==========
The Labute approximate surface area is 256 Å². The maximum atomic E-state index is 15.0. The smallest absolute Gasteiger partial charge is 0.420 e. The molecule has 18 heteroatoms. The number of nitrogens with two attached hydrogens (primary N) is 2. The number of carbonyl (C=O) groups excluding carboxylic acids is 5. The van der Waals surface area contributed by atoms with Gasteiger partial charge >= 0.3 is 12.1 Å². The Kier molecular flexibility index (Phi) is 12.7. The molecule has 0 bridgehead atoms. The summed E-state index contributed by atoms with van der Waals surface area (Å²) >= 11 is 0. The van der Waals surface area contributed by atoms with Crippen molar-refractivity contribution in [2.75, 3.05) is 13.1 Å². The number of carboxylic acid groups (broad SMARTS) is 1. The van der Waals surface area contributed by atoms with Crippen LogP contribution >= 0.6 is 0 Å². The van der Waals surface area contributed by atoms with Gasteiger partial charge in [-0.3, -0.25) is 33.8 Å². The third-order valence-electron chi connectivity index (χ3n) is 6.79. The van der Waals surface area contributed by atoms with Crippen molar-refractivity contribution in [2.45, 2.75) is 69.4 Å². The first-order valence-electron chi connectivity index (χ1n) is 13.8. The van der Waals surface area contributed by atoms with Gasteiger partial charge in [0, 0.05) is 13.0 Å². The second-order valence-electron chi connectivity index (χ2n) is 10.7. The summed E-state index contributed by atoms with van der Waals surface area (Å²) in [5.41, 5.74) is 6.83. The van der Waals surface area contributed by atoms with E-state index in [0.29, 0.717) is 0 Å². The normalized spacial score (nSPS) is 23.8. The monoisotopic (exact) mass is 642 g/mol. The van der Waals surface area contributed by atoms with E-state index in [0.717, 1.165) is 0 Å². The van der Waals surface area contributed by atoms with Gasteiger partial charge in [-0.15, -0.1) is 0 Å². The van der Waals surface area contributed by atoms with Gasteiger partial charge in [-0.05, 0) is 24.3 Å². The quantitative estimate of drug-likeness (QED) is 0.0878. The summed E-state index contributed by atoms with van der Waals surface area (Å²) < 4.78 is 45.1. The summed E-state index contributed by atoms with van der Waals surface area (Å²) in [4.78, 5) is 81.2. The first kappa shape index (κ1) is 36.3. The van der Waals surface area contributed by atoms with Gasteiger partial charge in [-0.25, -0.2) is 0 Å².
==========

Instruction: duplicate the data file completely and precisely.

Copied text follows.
The Labute approximate surface area is 256 Å². The maximum atomic E-state index is 15.0. The smallest absolute Gasteiger partial charge is 0.420 e. The molecule has 18 heteroatoms. The number of nitrogens with two attached hydrogens (primary N) is 2. The number of carbonyl (C=O) groups excluding carboxylic acids is 5. The van der Waals surface area contributed by atoms with Gasteiger partial charge >= 0.3 is 12.1 Å². The Kier molecular flexibility index (Phi) is 12.7. The molecule has 0 bridgehead atoms. The summed E-state index contributed by atoms with van der Waals surface area (Å²) >= 11 is 0. The van der Waals surface area contributed by atoms with Crippen molar-refractivity contribution in [2.75, 3.05) is 13.1 Å². The number of carboxylic acid groups (broad SMARTS) is 1. The van der Waals surface area contributed by atoms with Crippen LogP contribution >= 0.6 is 0 Å². The van der Waals surface area contributed by atoms with Gasteiger partial charge in [-0.3, -0.25) is 33.8 Å². The third-order valence-electron chi connectivity index (χ3n) is 6.79. The van der Waals surface area contributed by atoms with Crippen molar-refractivity contribution in [2.45, 2.75) is 69.4 Å². The first-order valence-electron chi connectivity index (χ1n) is 13.8. The van der Waals surface area contributed by atoms with Gasteiger partial charge in [0, 0.05) is 13.0 Å². The second-order valence-electron chi connectivity index (χ2n) is 10.7. The summed E-state index contributed by atoms with van der Waals surface area (Å²) in [5.41, 5.74) is 6.83. The van der Waals surface area contributed by atoms with E-state index in [0.29, 0.717) is 0 Å². The normalized spacial score (nSPS) is 23.8. The monoisotopic (exact) mass is 642 g/mol. The van der Waals surface area contributed by atoms with E-state index in [0.717, 1.165) is 0 Å². The van der Waals surface area contributed by atoms with Gasteiger partial charge in [-0.15, -0.1) is 0 Å². The van der Waals surface area contributed by atoms with Gasteiger partial charge in [-0.05, 0) is 24.3 Å². The quantitative estimate of drug-likeness (QED) is 0.0878. The summed E-state index contributed by atoms with van der Waals surface area (Å²) < 4.78 is 45.1. The summed E-state index contributed by atoms with van der Waals surface area (Å²) in [4.78, 5) is 81.2. The first kappa shape index (κ1) is 36.3. The van der Waals surface area contributed by atoms with Gasteiger partial charge in [-0.25, -0.2) is 0 Å².